“Sean is an enormous force for good for those around him,” Carmichael says. “He sees the good in people and brings out the best in them, urging them on to further achievement.” 

Entin never gives up, says Gloria Rios, his athletic trainer for the past five years and co-founder of the Stroke Hacker Community. “He always has hope, even when he’s down,” Rios says. “The one thing he didn’t lose through his stroke is his drive to excel and continue to look out for other people.” 

Entin does rehabilitation three times a week and is seeing improvements. But the signs of stroke are noticeable. “My left arm is still weak, my left fingers don’t work as well as they should, and I walk with a limp,” he says. 

However, he is not angry about what happened to him. 

“This was God’s way of me becoming someone new and better,” Entin says. “My stroke gave me a deeper understanding of kindness and compassion and most importantly, allowed me a chance to make a difference for others.” 

The Stroke Hacker 

Recognized as a thought leader and speaker in the stroke survivor community, Entin is helping survivors and those around them find new ways to work through challenges, break through plateaus, and begin planning their recovery based on tailored advice.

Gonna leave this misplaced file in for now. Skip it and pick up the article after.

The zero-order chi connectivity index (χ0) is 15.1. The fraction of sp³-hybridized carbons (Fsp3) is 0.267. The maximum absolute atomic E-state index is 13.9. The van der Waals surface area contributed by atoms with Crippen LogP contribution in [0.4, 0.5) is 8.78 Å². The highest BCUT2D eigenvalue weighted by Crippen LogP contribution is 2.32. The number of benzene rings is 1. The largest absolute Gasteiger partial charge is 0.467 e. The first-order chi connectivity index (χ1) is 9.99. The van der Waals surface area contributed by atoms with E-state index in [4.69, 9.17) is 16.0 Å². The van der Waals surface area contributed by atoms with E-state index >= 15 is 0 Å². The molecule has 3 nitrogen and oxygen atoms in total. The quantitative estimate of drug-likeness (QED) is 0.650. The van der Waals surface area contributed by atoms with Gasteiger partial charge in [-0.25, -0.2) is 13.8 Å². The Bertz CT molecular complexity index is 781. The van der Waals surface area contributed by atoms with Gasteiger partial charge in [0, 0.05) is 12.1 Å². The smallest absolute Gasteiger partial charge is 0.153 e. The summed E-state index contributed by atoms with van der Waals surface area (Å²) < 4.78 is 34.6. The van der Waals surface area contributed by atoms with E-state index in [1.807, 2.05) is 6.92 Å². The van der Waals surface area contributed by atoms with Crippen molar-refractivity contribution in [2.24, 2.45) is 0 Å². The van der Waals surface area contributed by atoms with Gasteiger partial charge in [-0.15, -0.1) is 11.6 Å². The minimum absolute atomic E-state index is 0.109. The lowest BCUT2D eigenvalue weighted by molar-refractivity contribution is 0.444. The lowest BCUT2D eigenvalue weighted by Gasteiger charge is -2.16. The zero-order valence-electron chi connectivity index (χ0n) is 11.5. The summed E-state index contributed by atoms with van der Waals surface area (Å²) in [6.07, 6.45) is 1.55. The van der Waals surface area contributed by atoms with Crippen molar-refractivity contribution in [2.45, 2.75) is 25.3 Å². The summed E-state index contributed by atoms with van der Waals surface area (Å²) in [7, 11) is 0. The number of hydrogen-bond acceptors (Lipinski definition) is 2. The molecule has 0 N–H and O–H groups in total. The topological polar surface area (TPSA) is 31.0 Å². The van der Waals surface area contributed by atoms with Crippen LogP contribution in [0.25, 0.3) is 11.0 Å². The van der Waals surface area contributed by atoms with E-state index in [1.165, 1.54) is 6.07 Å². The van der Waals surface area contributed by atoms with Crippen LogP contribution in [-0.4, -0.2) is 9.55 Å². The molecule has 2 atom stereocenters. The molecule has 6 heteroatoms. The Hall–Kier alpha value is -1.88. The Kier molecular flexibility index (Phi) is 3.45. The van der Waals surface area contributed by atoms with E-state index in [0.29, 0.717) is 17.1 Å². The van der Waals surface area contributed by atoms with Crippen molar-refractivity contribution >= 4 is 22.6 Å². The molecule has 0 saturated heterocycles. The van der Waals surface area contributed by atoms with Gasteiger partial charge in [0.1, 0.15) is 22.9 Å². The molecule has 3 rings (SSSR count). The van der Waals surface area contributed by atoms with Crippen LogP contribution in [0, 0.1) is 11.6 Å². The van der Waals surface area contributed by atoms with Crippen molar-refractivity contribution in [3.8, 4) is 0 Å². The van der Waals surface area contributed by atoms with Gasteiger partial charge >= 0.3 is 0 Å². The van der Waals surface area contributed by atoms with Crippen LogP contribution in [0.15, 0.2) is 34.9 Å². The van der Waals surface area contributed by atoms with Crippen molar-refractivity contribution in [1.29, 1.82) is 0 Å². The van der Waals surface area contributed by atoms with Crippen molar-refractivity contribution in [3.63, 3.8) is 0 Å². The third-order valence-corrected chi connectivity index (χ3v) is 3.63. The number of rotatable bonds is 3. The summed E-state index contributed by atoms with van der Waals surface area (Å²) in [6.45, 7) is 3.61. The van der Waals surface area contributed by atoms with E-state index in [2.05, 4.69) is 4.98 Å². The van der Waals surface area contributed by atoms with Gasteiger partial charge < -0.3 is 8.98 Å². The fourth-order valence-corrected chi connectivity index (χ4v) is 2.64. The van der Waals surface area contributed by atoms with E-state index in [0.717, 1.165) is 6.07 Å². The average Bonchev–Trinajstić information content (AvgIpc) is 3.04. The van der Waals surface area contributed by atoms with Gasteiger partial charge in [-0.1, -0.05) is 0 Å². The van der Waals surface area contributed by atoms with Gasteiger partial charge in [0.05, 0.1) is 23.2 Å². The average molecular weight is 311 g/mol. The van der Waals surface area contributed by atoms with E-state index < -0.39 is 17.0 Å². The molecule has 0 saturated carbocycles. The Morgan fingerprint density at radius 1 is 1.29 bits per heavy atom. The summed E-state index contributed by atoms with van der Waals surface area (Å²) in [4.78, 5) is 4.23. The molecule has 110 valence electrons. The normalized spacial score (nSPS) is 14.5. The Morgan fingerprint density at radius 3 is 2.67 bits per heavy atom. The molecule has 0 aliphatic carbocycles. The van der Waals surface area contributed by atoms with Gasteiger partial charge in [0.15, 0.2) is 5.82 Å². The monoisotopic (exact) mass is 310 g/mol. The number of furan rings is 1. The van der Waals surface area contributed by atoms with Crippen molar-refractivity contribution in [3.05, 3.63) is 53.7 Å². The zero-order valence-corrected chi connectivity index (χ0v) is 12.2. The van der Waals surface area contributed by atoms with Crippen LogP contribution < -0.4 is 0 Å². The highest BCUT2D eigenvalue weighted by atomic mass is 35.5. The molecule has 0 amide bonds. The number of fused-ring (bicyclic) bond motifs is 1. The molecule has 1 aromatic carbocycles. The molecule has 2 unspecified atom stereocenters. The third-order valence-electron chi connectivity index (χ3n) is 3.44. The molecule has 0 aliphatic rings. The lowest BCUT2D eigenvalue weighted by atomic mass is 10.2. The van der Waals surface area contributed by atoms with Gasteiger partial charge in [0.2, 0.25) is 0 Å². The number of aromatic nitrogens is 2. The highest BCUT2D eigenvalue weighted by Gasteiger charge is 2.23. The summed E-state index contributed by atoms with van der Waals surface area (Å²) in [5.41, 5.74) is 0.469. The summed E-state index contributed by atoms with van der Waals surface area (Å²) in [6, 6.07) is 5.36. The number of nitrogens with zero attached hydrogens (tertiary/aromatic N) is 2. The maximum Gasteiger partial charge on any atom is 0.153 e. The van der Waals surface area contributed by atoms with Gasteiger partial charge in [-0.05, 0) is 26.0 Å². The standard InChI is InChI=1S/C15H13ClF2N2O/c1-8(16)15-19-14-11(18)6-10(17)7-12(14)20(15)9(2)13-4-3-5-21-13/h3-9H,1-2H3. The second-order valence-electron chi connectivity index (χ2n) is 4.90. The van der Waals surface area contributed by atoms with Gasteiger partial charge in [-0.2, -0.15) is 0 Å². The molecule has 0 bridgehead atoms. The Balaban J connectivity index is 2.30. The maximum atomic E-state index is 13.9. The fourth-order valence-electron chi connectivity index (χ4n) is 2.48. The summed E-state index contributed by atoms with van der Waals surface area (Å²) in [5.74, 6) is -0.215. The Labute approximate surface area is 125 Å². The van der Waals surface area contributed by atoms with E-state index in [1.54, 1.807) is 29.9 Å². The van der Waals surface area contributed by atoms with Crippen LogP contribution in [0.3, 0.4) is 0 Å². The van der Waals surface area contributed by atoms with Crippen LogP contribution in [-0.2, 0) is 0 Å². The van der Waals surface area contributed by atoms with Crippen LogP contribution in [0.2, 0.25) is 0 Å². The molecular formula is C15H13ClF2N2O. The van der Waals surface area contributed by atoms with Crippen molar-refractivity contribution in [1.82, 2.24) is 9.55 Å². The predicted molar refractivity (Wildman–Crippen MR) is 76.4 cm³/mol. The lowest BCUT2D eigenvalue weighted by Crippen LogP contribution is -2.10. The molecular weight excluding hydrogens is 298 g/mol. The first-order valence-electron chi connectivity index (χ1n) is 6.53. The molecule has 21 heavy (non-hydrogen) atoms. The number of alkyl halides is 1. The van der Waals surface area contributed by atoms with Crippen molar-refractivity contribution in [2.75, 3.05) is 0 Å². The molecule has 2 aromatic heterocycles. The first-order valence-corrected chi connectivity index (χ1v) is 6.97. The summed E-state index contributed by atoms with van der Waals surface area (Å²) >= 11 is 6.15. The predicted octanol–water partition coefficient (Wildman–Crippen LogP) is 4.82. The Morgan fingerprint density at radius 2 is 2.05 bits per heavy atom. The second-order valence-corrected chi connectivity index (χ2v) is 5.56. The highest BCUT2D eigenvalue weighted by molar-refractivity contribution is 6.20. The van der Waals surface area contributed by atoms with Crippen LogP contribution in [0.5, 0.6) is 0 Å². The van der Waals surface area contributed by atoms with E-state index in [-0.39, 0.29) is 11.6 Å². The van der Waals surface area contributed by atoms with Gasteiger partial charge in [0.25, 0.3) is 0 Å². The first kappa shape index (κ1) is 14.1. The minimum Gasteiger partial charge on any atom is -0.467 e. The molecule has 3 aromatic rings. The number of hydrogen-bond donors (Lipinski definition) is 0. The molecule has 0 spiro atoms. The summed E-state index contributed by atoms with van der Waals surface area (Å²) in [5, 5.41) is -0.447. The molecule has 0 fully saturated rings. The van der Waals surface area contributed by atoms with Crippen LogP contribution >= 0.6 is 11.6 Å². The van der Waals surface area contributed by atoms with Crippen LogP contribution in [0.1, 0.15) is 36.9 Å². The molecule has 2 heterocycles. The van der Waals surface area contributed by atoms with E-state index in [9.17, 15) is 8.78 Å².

The Stroke Hacker methodology uses a simple, yet powerful approach. 

Ask the important questions. What is your current situation and what do you want to achieve? What is your perspective on your situation, and how does that need to change to get there? What are you doing to accomplish your goals, and what behaviors do you need to change?

Assess opportunities. Each stroke survivor’s situation is unique and so are the opportunities available to them. With the support of the Stroke Hacker Community, those overcoming TBIs will have an expert in their corner to help them navigate the host of offerings and opportunities, such as modified therapies to best serve individual needs and custom planning to get them closer to recovery and independence. 

Work together to achieve the unbelievable. Overcome difficulties and achieve a new reality with a shared commitment and accountability. Your success is Stroke Hacker’s success.

For those who have suffered brain injuries, the Stroke Hacker Community is a place to share stories, accomplishments, and tips for improving overall health and wellness after a TBI. Subscribe at strokehacker.com to start receiving tips and insights into TBI recovery, or visit Stroke Hacker on social media.